job classification, the point method, and factor
comparison.
• With ranking, for instance, you conduct a job
analysis, group jobs by department, and have
raters rank jobs.
3. We said the process of creating a marketcompetitive
pay plan while ensuring external,
internal, and procedural equity consists of 16 steps as
follows: 1. Choose Benchmark Jobs; 2. Select Compensable
Factors; 3. Assign Weights to Compensable
Factors; 4. Convert Percentages to Points for Each
Factor; 5. Define Each Factor’s Degrees; 6. Determine
for Each Factor Its Factor Degrees’ Points; 7. Review
Job Descriptions and Job Specifications; 8. Evaluate
the Jobs; 9. Draw the Current (Internal) Wage Curve;
10. Conduct a Market Analysis: Salary Surveys;
11. Draw the Market (External) Wage Curve;
12. Compare and Adjust Current and Market Wage
Rates for Jobs; 13. Develop Pay Grades; 14. Establish
Rate Ranges; 15. Address Remaining Jobs;
16. Correct Out-of-Line Rates
• Salary surveys may be informal phone or Internet
surveys, or formal surveys conducted by the employer
or utilizing commercial, professional, and/or
government salary surveys.
• Once the committee uses job evaluation to determine
the relative worth of each job, it can turn to the task
of assigning pay rates to each job; it would usually
first want to group jobs into pay grades to streamline
the process.
• The team can then use wage curves to price each
grade and then fine-tune pay rates.
4. Pricing managerial and professional jobs involves
some special issues. Managerial pay typically consists
of base pay, short-term incentives, long-term incentives,
and executive benefits and, particularly at the top levels,
doesn’t lend itself to job evaluation but rather to understanding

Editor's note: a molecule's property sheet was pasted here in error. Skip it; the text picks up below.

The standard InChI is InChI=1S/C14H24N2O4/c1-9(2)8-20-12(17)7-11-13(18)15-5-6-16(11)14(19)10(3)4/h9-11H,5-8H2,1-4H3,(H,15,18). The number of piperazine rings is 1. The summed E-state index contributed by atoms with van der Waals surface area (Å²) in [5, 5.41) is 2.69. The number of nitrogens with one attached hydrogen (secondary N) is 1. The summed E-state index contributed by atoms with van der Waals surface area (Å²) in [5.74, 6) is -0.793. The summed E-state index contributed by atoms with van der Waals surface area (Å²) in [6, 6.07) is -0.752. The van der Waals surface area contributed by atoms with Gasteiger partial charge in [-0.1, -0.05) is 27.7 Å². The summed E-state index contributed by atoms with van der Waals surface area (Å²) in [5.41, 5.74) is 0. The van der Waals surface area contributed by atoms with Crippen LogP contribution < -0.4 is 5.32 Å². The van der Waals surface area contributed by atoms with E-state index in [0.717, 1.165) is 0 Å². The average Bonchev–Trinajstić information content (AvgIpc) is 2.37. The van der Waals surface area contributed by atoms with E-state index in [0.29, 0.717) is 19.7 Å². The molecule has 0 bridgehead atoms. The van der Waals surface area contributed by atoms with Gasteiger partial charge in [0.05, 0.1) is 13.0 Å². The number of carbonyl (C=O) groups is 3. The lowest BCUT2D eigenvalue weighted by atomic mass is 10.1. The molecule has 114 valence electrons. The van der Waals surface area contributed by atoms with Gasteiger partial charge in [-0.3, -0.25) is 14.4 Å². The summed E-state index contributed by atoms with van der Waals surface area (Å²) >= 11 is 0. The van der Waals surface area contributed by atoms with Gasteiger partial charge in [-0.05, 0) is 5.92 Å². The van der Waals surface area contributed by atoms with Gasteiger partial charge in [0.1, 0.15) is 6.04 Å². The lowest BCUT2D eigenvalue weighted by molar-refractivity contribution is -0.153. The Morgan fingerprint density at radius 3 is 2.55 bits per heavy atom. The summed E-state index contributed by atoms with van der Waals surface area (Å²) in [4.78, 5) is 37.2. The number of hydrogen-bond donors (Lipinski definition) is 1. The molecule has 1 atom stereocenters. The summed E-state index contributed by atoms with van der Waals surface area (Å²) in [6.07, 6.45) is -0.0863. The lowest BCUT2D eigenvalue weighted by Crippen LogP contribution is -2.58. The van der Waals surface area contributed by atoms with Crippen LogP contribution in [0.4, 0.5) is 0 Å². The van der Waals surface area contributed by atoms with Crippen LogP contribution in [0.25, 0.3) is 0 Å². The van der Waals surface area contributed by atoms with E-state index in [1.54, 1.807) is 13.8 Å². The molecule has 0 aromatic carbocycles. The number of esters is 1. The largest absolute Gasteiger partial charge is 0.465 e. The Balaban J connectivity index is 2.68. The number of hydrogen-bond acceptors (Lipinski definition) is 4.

the job’s complexity, the employer’s ability
to pay, and the need to be competitive in attracting top
talent.
5. We addressed several important special topics in
compensation. More employers are moving from
paying jobs based on their intrinsic duties toward paying
jobs based on the competencies the job requires.
The main reason for doing so is to encourage employees
to develop the competencies they need to move
seamlessly from job to job. Broadbanding means
consolidating several rates and ranges into a few wide
levels or “bands,” each of which contains a relatively
wide range of jobs in salary levels. Broadbanding
encourages employees to move freely from job to
job and facilitates implementing team-based highperformance
management systems. Comparable worth
refers to the requirement to pay men and women
equal pay for jobs that are of comparable rather than
strictly equal value to the employee. With many
stockholders concerned with excessive executive
remuneration, board oversight of executive pay has
become an important issue, and boards of directors
should use qualified advisors and exercise diligence
and independence in formulating executive pay plans.
Total rewards encompass the traditional compensation
components, but also things such as recognition and
redesigned more challenging jobs.
Discussion Questions
11-5. What is the difference between exempt and nonexempt
??????????
11-6. Should the job evaluation depend on an appraisal of the
????????????????????????????????????????????????????????????????????????????
11-7. What is the relationship between compensable factors
??????????????????????????????????????????????
11-8. Define and give an example of how to conduct a job
evaluation.
11-9. The average pay for most university presidents is

Leave a Reply